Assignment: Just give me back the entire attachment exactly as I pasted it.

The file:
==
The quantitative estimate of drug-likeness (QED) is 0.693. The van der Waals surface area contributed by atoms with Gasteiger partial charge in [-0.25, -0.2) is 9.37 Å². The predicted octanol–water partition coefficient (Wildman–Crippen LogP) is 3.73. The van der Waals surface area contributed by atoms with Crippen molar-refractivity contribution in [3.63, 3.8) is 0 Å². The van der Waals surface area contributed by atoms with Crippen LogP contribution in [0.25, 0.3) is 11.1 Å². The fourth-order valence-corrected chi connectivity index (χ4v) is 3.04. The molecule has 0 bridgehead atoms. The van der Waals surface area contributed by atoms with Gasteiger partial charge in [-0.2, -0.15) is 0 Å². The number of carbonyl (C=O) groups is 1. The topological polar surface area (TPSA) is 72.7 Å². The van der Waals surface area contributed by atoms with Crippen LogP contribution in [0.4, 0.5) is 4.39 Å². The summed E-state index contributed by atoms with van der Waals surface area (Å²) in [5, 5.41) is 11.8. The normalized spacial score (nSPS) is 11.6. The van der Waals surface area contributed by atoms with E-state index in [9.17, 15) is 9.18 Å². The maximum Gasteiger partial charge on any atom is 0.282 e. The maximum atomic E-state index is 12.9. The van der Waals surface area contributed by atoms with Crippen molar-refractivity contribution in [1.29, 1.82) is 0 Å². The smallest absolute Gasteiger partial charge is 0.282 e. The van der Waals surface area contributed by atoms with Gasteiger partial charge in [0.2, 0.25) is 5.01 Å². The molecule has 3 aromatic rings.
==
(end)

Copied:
The quantitative estimate of drug-likeness (QED) is 0.693. The van der Waals surface area contributed by atoms with Gasteiger partial charge in [-0.25, -0.2) is 9.37 Å². The predicted octanol–water partition coefficient (Wildman–Crippen LogP) is 3.73. The van der Waals surface area contributed by atoms with Crippen molar-refractivity contribution in [3.63, 3.8) is 0 Å². The van der Waals surface area contributed by atoms with Crippen LogP contribution in [0.25, 0.3) is 11.1 Å². The fourth-order valence-corrected chi connectivity index (χ4v) is 3.04. The molecule has 0 bridgehead atoms. The van der Waals surface area contributed by atoms with Gasteiger partial charge in [-0.2, -0.15) is 0 Å². The number of carbonyl (C=O) groups is 1. The topological polar surface area (TPSA) is 72.7 Å². The van der Waals surface area contributed by atoms with Crippen LogP contribution in [0.4, 0.5) is 4.39 Å². The summed E-state index contributed by atoms with van der Waals surface area (Å²) in [5, 5.41) is 11.8. The normalized spacial score (nSPS) is 11.6. The van der Waals surface area contributed by atoms with E-state index in [9.17, 15) is 9.18 Å². The maximum Gasteiger partial charge on any atom is 0.282 e. The maximum atomic E-state index is 12.9. The van der Waals surface area contributed by atoms with Crippen molar-refractivity contribution in [1.29, 1.82) is 0 Å². The smallest absolute Gasteiger partial charge is 0.282 e. The van der Waals surface area contributed by atoms with Gasteiger partial charge in [0.2, 0.25) is 5.01 Å². The molecule has 3 aromatic rings.